Drawing emotions and experiences
Stephanie Martínez Lagunas, tells us about her experience of creation through computer-assisted drawing and the beauty and value of freehand drawing.
I’ve spent so much time in front of screens that I no longer remember how life was before screens took over. It’s true, technology came to facilitate many aspects of life, from ordering the supermarket online to connecting with people from very different parts of the world with a single click.
I can’t imagine what it was like to be an architect before a machine made it possible to create the most accurate plans in less than half the time. Computer-aided drawing allows you to create plans and images with the highest accuracy and realism in a short time. But there is something that machines (fortunately) have not yet managed to develop: sensitivity.
There is a very special connection between the brain, the hand and the paper. The brain thinks, processes, and immediately transfers it to the paper through the fine movements of the hand. Right now, that I think about what I write, my hand weaves everything, crosses out here, adds an idea there, throws an arrow to unite two concepts… The creation process cannot happen directly from brain to machine, it takes the natural process of using your hand and letting it dance to the rhythm of ideas. This is where the beauty and value of freehand drawing resides.
Architects draw to transmit ideas, we draw as the first step to create spaces that do not yet exist, to communicate with future users of these still imaginary spaces. We draw as a synthesis process.
By drawing we leave a small part of who we are. The freehand drawing has a soul, it has a bit of the essence of who imagines what is captured on paper. Due to the lead times in landscape architecture projects, it might be thought that computer-aided drawing is the best and fastest option, but this is not necessarily the case. Freehand drawing allows ideas to flow naturally early in the design process. Therefore, taking the pencil when we start a project is not up for discussion.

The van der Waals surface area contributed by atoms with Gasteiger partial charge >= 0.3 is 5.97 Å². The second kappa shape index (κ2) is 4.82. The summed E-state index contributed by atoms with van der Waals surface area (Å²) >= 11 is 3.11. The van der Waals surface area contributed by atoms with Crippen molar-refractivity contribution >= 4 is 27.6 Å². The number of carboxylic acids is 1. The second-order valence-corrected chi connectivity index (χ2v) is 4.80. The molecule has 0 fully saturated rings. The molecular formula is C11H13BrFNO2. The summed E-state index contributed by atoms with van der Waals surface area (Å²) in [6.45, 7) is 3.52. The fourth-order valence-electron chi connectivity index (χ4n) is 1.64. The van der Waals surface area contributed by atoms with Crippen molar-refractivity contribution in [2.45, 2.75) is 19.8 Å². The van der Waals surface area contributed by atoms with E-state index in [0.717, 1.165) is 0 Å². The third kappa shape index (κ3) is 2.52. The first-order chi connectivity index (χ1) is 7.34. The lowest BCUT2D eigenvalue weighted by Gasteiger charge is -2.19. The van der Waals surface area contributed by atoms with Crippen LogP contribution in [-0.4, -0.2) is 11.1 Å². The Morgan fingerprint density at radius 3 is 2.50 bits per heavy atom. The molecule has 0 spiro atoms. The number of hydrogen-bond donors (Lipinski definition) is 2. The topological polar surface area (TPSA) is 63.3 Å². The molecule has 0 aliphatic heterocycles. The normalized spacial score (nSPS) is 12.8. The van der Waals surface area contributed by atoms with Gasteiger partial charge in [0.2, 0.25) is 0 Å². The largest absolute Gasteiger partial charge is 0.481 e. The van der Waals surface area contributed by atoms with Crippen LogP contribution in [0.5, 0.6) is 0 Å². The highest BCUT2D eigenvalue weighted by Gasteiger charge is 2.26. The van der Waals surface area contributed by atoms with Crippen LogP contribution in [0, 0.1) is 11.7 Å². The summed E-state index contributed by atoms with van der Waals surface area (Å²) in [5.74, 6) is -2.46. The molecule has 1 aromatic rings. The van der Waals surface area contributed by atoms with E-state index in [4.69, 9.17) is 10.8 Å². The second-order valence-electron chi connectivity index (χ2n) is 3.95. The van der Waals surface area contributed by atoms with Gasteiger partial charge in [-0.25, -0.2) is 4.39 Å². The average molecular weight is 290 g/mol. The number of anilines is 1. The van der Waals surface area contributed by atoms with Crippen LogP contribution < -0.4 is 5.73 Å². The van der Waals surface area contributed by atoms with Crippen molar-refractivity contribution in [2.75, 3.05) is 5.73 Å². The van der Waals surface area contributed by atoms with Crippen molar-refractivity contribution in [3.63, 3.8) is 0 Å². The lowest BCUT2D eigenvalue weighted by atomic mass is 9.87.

But there also comes the moment of presenting the project to clients and there is something very valuable that we must not forget at that time: beyond seeking accuracy and perfection in our sketch, it is about seeking expressiveness in the images of the project that is presented. You have to sell the project, and selling implies helping your client solve a problem, it implies contributing to improve the lives of others, transmitting positive feelings to them.
A landscape architecture project presented to the client by hand, with the right technique, with great expressiveness and clearly showing the project (without having to reach pure realism), could sell the project more, because more than showing what the space will look like, you are also making them feel what it will be like to be there and even allowing them to use their imagination a little bit.
However, it is not a matter of throwing the computer out of the window and returning to the use of the pencil only. There will be times when the computer is undoubtedly the best medium for technical drawings, because in those cases we do not have emotions as a priority. It is a matter of choosing the best medium for each stage of landscape architecture projects. But even with all the technological tools available to us, let’s not allow the fast-paced life in which we are immersed to make us lose sight of the value of things that take time to be created.